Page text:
Shamima Begum, the British woman who joined ISIS as a 15 year old loses UK citizenship appeal
Shamima Begum, the British girl who left the United Kingdom to join ISIS at the age of 15, has lost her appeal against the decision by the UK government to revoke her British citizenship.
The ruling does not determine if Begum can return to Britain, but whether the removal of her citizenship was lawful.
Judge Robert Jay gave the decision on Wednesday, February 22, following a five-day hearing in November, during which her lawyers argued the UK Home Office had a duty to investigate whether she was a victim of trafficking before removing her citizenship.
Begum, now 23 and living in a camp in northern Syria, flew to the country in 2015 with two school friends to join the ISIS terror group. In February 2019, she re-emerged and made international headlines as an “ISIS bride” after pleading with the UK government to be allowed to return to her home country for the birth of her son.
Then UK Home Secretary Sajid Javid removed her British citizenship on February 19, 2019, and Begum’s newborn son died in a Syrian refugee camp the following month.
She told reporters she had two other children prior to that baby, who also died in Syria while they were babies
Begum has made several public appeals as she fought against the government’s decision, most recently appearing in BBC documentary The Shamima Begum Story and a 10-part BBC podcast series.
In the podcast series she insisted that she is “not a bad person.” While accepting that the British public viewed her as a “danger” and a “risk,” Begum blamed this on her media portrayal.
She challenged the UK government’s decision to revoke her citizenship but, in June 2019, the government refused her application to be allowed to enter the country to pursue her appeal.
In 2020, the UK Court of Appeal ruled Begum should be granted leave to enter the country because otherwise, it would not be “a fair and effective hearing.”
The following year, the Supreme Court reversed that decision, arguing that the Court of Appeal made four errors when it ruled that Begum should be allowed to return to the UK to carry out her appeal.
Begum’s lawyers criticized the court ruling as a “lost opportunity to put into reverse a profound mistake and a continuing injustice.”
“The outcome is that there is now no protection for a British child trafficked out of the UK if the home secretary invokes national security,” Gareth Pierce and Daniel Furner, of Birnberg Pierce Solicitors, said in a statement seen
“Begum remains in unlawful, arbitrary and indefinite detention without trial in a Syrian camp. Every possible avenue to challenge this decision will be urgently pursued,” it continued.
Rights group Amnesty International who has been pushing for the case described the ruling as a “very disappointing decision.”
“The power to banish a citizen like this simply shouldn’t exist in the modern world, not least when we’re talking about a person who was seriously exploited as a child,” Steve Valdez-Symonds, the group’s UK refugee and migrant rights director, said in a statement.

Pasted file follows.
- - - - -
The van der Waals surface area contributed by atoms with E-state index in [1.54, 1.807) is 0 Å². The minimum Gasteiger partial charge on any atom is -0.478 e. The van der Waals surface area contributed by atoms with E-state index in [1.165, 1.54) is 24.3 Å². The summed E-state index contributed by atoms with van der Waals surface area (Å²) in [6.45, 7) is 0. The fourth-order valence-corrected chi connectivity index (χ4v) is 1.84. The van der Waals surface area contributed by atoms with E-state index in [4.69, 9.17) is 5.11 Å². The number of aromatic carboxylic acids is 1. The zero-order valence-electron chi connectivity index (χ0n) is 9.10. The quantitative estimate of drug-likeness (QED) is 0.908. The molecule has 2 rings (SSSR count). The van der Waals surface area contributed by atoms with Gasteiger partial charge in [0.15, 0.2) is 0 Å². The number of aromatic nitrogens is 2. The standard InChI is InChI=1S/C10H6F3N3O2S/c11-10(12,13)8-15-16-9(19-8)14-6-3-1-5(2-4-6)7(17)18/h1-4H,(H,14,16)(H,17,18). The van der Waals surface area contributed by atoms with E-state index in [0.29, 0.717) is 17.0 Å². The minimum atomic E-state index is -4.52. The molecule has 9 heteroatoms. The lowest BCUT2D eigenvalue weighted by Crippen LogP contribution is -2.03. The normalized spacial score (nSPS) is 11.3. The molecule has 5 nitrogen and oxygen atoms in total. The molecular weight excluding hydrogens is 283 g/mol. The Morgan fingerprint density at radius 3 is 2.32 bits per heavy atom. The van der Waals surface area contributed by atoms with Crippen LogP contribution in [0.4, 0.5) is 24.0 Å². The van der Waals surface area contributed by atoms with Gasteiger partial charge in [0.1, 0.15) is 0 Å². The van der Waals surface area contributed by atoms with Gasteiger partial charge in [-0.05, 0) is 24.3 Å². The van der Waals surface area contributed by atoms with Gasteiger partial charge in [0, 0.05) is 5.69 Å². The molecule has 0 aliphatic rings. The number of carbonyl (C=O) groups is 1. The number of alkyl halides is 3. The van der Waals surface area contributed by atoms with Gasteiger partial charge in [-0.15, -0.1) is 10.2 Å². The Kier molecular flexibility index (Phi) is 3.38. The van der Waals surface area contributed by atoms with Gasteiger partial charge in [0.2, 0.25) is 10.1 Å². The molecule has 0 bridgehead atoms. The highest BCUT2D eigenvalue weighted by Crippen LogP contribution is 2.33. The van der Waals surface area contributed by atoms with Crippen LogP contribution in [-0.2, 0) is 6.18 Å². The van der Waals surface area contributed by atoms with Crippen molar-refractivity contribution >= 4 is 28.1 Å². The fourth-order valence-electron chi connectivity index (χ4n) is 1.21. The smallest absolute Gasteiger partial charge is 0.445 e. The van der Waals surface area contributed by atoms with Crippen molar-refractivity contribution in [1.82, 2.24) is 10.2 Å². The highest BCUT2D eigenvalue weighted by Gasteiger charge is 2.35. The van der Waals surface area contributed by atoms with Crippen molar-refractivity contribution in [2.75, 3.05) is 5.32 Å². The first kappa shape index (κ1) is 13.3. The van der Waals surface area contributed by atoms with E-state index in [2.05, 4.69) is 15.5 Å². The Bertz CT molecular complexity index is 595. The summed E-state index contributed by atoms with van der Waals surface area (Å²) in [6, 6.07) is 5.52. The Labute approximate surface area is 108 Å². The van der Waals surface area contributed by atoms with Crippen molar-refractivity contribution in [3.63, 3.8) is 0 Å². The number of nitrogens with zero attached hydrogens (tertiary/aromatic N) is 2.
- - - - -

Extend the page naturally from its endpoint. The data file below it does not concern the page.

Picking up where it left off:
“Along with thousands of others, including large numbers of women and children, this young British woman is now trapped in a dangerous refugee camp in a war-torn country and left largely at the mercy of gangs and armed groups.”
“The home secretary shouldn’t be in the business of exiling British citizens by stripping them of their citizenship,” Valdez-Symonds said.
Javid, the home secretary who removed Begum’s British citizenship, welcomed Wednesday’s ruling, tweeted that it “upheld my decision to remove an individual’s citizenship on national security grounds.”
“This is a complex case but home secretaries should have the power to prevent anyone entering our country who is assessed to pose a threat to it.” Javid added.
The Cambridge Spies
Guy Burgess, one of the ‘Cambridge Spies’ ©Maclean, Burgess, Philby and Blunt were British members of a KGB spy ring that penetrated the intelligence system of the UK and passed vital information to the Soviets during World War Two and the early stages of the Cold War.
The members of the ring were Donald Maclean (1913 – 1983), Guy Burgess (1911 – 1963), Harold ‘Kim’ Philby (1912 – 1988) and Anthony Blunt (1907 – 1983). Several other people have been suggested as belonging to the ring, including John Cairncross.
Blunt became a communist in the early 1930s and was recruited by the NKVD (later KGB), the Soviet security agency. While teaching at Cambridge University, Blunt was influential in recruiting the other three, who were all students there.
Burgess became a journalist after he left university, but on the outbreak of war joined MI6. Maclean was in the Foreign Office during the same period. In 1951, tipped off by Philby that they were under suspicion, Burgess and Maclean defected to the Soviet Union, where they spent the rest of their lives.
Philby was also a journalist but joined SIS (also known as MI6) in 1940. Just before the war ended, he was appointed head of SIS’s anti-Soviet section. Thus the man charged with running operations against the Soviets was a KGB agent. He later became chief British intelligence officer in the United States.
After Burgess and Maclean fled to the Soviet Union, Philby came under suspicion and was forced to resign. In 1963, he defected to the Soviet Union, and died there. Blunt worked for MI5 during the war. After the war he had a distinguished career as an art historian. He was director of the Courtauld Institute and Surveyor of the Queen’s Pictures. He was knighted in 1956. In 1963, the British government discovered he was a spy but offered him immunity in return for information. In 1979, the story got out and Blunt was stripped of his knighthood.
None of these white men had their British citizenship stripped, though arguably they posed a more significant threat to the UK than Begum could have been.